Disasters and security incidents happen. It is a fact. The problem is that organizations are still planning a response to these situations with little time, despite the fact that most of them have been forced to use a disaster recovery plan in the past 24 months. This is shown in a study by Gartner carried out in several countries highlighting this aspect (how these business continuity plans are managed and how the information security is safeguarded, what is their IT budget to accelerate the service restoration, etc.), which shows some of the most common disaster recovery management mistakes and discusses the key points to avoid them.
In the report, made after interviewing more than 900 companies from six countries (United States, Canada, United Kingdom, Germany, India and Brazil), the consulting firm reveals that 75% of companies surveyed plan business continuity strategy just seven days in advance or even less. A striking fact that is striking when 86% of institutions claim to have had to implement a disaster recovery plan (which includes the recovery of the business, a crisis or incident management, the management of disaster recovery from the IT point of view, the availability of third parties or suppliers etc.) in the past 24 months.
Moreover, according to another report, this time made by Swiss Re, a company in the insurance sector, the number of natural and man-made disasters has increased exponentially in the last 40 years. While between 1970 and 1985 there were less than 100 disasters per year on average, between 1986 and 2013 there were 150, 2005 being by far the worst year (with more than 250 incidents that year).
Lack of capacity to determine their plans’ effectiveness
Another error detected by Gartner is the inability of most organizations to establish whether or not the business continuity plan they have defined is effective. Only 35% of the surveyed organizations surveyed dealt with exercises to test the effectiveness of their plan, just 30% used metrics for this purpose and 27% used score cards. At least half rely on audit reports, a practice somewhat weaker than the previous options, says Gartner.
Recovery Time and budget
As for the recovery time from a disaster, it is also generally high. Seventy six percent of the participants in the survey claimed that their business and their company’s systems are operational in 24 hours. Only 35% indicated that they are able to fix their systems in less than four hours.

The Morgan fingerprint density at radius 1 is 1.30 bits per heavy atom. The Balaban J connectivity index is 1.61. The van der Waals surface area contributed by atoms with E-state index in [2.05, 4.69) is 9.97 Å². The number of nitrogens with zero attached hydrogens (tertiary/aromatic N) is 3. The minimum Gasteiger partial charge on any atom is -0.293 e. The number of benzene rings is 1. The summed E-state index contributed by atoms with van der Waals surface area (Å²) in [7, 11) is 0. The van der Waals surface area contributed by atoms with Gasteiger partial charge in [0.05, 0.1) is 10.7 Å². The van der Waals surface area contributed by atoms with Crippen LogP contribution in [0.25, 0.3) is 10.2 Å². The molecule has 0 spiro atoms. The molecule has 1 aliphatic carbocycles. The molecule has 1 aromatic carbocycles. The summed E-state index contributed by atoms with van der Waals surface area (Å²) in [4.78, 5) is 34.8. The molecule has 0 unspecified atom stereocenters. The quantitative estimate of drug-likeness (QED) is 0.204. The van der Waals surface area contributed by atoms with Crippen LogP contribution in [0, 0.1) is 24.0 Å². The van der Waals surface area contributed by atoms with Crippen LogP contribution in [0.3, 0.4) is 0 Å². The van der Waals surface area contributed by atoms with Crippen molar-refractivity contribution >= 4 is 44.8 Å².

The report also showed which sectors are more willing to increase their IT budget to improve their response to disasters. These are the health sector (this is what 71% of the respondents in this segment of the survey believe), communications (63%), transport (56%), banking (54%), and retail (52%). Contrary to these only 36% of the utilities and public sectors interviewees expect to increase the amount for this area in 2015. Furthermore, 9% of the respondents of these last two sectors believe that the IT budget for disaster recovery will be reduced this year.
Monitoring and management tools
Interestingly, as the study denotes, companies that have a greater degree of maturity in managing business continuity plans used software that facilitates this aspect and others such as monitoring certain parameters, from risk management to analysis of the incidents’ impact on the business and the disaster recovery plan management process. In general, 50% of the consulted organizations have acquired some of these tools in the past 12 months. Also gaining ‘market points’, are early warning systems of natural disasters (used by 32% of the companies), climate (24%), geopolitical (23%) and other aspects that may cause disruption of the business.
Extra effort to reduce the applications’ unplanned downtimes
A remarkable and positive aspect of the report is the growing number of IT managers who are starting projects in order to reduce (if not eliminate) the unplanned downtime of applications. According to Gartner, 40% of falls occur due to failures in the application (bugs, performance problems, or changes that cause problems); 50% are due to errors in operations, 20% are due to the hardware (problems on servers, networks…), operating systems, environmental factors (related to overheating, for example) and disasters.
“Statistics show the importance of establishing and maintaining a program focused on reducing, if not minimizing, the duration of unexpected downtimes and its impact on operations”, says the study along these lines.
Finally, from Gartner, they provide some advice to organizations who want to improve their business continuity plans and their disaster recovery policy.
- Define a longer-term program, at least three years.
- Use this program to know the largest time frame an organization can support when there has been a disaster or other incident involving a business interruption.
- Check what insurance is held by the company in the event of a situation like this and act accordingly.
- Analyze the use of tools that allow monitoring and managing business continuity plans to help standardize the strategy and to provide real time analytics and an x-ray of the operational area that allows managers to make better decisions during a crisis, incident or disaster.